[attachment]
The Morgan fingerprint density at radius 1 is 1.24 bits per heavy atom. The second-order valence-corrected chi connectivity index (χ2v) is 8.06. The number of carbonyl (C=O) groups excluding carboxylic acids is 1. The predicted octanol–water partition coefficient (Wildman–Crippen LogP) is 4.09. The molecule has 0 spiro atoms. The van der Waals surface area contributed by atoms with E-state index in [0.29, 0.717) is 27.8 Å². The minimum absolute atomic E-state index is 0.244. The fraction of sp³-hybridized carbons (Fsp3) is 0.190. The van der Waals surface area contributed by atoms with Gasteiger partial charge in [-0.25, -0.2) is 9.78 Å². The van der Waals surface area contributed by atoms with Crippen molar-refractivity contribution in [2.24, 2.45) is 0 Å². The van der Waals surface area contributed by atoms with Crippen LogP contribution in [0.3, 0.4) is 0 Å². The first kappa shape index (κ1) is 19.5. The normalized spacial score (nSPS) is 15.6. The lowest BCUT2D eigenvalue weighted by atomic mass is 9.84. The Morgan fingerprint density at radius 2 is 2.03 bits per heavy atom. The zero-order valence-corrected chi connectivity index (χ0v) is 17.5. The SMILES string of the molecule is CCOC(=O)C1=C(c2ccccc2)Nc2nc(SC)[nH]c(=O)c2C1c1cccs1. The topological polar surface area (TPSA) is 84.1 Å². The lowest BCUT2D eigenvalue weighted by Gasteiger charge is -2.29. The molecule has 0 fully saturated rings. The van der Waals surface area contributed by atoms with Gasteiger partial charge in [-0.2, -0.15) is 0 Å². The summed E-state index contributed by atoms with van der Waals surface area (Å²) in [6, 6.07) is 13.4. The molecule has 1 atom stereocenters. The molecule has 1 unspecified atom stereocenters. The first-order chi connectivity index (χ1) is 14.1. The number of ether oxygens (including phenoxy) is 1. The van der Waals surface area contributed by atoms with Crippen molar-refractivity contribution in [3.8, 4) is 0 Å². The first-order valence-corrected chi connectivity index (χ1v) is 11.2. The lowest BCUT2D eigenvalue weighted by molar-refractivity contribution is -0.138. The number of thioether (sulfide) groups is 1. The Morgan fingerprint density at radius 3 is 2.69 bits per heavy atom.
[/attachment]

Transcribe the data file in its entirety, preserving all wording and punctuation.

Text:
The Morgan fingerprint density at radius 1 is 1.24 bits per heavy atom. The second-order valence-corrected chi connectivity index (χ2v) is 8.06. The number of carbonyl (C=O) groups excluding carboxylic acids is 1. The predicted octanol–water partition coefficient (Wildman–Crippen LogP) is 4.09. The molecule has 0 spiro atoms. The van der Waals surface area contributed by atoms with E-state index in [0.29, 0.717) is 27.8 Å². The minimum absolute atomic E-state index is 0.244. The fraction of sp³-hybridized carbons (Fsp3) is 0.190. The van der Waals surface area contributed by atoms with Gasteiger partial charge in [-0.25, -0.2) is 9.78 Å². The van der Waals surface area contributed by atoms with Crippen molar-refractivity contribution in [2.24, 2.45) is 0 Å². The van der Waals surface area contributed by atoms with Crippen LogP contribution in [0.3, 0.4) is 0 Å². The first kappa shape index (κ1) is 19.5. The normalized spacial score (nSPS) is 15.6. The lowest BCUT2D eigenvalue weighted by atomic mass is 9.84. The Morgan fingerprint density at radius 2 is 2.03 bits per heavy atom. The zero-order valence-corrected chi connectivity index (χ0v) is 17.5. The SMILES string of the molecule is CCOC(=O)C1=C(c2ccccc2)Nc2nc(SC)[nH]c(=O)c2C1c1cccs1. The topological polar surface area (TPSA) is 84.1 Å². The lowest BCUT2D eigenvalue weighted by Gasteiger charge is -2.29. The molecule has 0 fully saturated rings. The van der Waals surface area contributed by atoms with Gasteiger partial charge in [-0.2, -0.15) is 0 Å². The summed E-state index contributed by atoms with van der Waals surface area (Å²) in [6, 6.07) is 13.4. The molecule has 1 atom stereocenters. The molecule has 1 unspecified atom stereocenters. The first-order chi connectivity index (χ1) is 14.1. The number of ether oxygens (including phenoxy) is 1. The van der Waals surface area contributed by atoms with Crippen molar-refractivity contribution in [3.8, 4) is 0 Å². The first-order valence-corrected chi connectivity index (χ1v) is 11.2. The lowest BCUT2D eigenvalue weighted by molar-refractivity contribution is -0.138. The number of thioether (sulfide) groups is 1. The Morgan fingerprint density at radius 3 is 2.69 bits per heavy atom.